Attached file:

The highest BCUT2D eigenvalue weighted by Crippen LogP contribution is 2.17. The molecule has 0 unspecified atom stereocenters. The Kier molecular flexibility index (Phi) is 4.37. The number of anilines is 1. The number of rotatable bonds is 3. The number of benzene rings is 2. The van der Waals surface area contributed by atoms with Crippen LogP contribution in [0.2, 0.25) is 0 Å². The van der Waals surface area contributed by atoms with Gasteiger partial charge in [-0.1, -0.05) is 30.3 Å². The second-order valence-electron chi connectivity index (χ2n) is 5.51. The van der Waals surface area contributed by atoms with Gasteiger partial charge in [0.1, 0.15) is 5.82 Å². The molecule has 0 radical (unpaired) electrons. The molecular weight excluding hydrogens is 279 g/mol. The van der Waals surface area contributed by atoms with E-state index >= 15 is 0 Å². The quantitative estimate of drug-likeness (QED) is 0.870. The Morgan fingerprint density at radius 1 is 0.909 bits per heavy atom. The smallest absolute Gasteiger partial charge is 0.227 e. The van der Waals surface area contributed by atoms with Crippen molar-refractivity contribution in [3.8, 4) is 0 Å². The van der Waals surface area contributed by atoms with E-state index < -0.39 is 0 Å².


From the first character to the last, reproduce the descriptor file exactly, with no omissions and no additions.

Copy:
The highest BCUT2D eigenvalue weighted by Crippen LogP contribution is 2.17. The molecule has 0 unspecified atom stereocenters. The Kier molecular flexibility index (Phi) is 4.37. The number of anilines is 1. The number of rotatable bonds is 3. The number of benzene rings is 2. The van der Waals surface area contributed by atoms with Crippen LogP contribution in [0.2, 0.25) is 0 Å². The van der Waals surface area contributed by atoms with Gasteiger partial charge in [-0.1, -0.05) is 30.3 Å². The second-order valence-electron chi connectivity index (χ2n) is 5.51. The van der Waals surface area contributed by atoms with Gasteiger partial charge in [0.1, 0.15) is 5.82 Å². The molecule has 0 radical (unpaired) electrons. The molecular weight excluding hydrogens is 279 g/mol. The van der Waals surface area contributed by atoms with E-state index >= 15 is 0 Å². The quantitative estimate of drug-likeness (QED) is 0.870. The Morgan fingerprint density at radius 1 is 0.909 bits per heavy atom. The smallest absolute Gasteiger partial charge is 0.227 e. The van der Waals surface area contributed by atoms with Crippen molar-refractivity contribution in [3.8, 4) is 0 Å². The van der Waals surface area contributed by atoms with E-state index < -0.39 is 0 Å².